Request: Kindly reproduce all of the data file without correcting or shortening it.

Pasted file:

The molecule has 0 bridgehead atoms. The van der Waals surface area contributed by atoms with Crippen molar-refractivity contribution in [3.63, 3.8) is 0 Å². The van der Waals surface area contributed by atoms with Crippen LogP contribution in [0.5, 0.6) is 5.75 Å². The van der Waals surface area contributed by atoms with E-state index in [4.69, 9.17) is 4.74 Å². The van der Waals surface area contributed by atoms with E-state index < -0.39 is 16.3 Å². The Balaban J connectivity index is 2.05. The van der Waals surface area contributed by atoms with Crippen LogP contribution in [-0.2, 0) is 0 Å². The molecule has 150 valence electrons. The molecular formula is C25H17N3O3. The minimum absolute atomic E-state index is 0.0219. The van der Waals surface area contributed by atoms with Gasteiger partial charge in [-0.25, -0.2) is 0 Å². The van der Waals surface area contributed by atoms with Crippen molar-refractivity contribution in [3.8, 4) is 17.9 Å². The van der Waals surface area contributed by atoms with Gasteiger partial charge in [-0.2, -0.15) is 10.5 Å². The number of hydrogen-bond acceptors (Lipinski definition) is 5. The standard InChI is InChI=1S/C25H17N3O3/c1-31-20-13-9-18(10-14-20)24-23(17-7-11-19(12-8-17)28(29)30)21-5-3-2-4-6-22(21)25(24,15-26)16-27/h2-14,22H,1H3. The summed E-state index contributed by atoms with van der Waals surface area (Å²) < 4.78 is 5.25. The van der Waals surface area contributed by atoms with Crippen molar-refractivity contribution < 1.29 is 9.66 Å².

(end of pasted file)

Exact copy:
The molecule has 0 bridgehead atoms. The van der Waals surface area contributed by atoms with Crippen molar-refractivity contribution in [3.63, 3.8) is 0 Å². The van der Waals surface area contributed by atoms with Crippen LogP contribution in [0.5, 0.6) is 5.75 Å². The van der Waals surface area contributed by atoms with E-state index in [4.69, 9.17) is 4.74 Å². The van der Waals surface area contributed by atoms with E-state index < -0.39 is 16.3 Å². The Balaban J connectivity index is 2.05. The van der Waals surface area contributed by atoms with Crippen LogP contribution in [-0.2, 0) is 0 Å². The molecule has 150 valence electrons. The molecular formula is C25H17N3O3. The minimum absolute atomic E-state index is 0.0219. The van der Waals surface area contributed by atoms with Gasteiger partial charge in [-0.25, -0.2) is 0 Å². The van der Waals surface area contributed by atoms with Crippen molar-refractivity contribution in [3.8, 4) is 17.9 Å². The van der Waals surface area contributed by atoms with Gasteiger partial charge in [-0.2, -0.15) is 10.5 Å². The number of hydrogen-bond acceptors (Lipinski definition) is 5. The standard InChI is InChI=1S/C25H17N3O3/c1-31-20-13-9-18(10-14-20)24-23(17-7-11-19(12-8-17)28(29)30)21-5-3-2-4-6-22(21)25(24,15-26)16-27/h2-14,22H,1H3. The summed E-state index contributed by atoms with van der Waals surface area (Å²) < 4.78 is 5.25. The van der Waals surface area contributed by atoms with Crippen molar-refractivity contribution < 1.29 is 9.66 Å².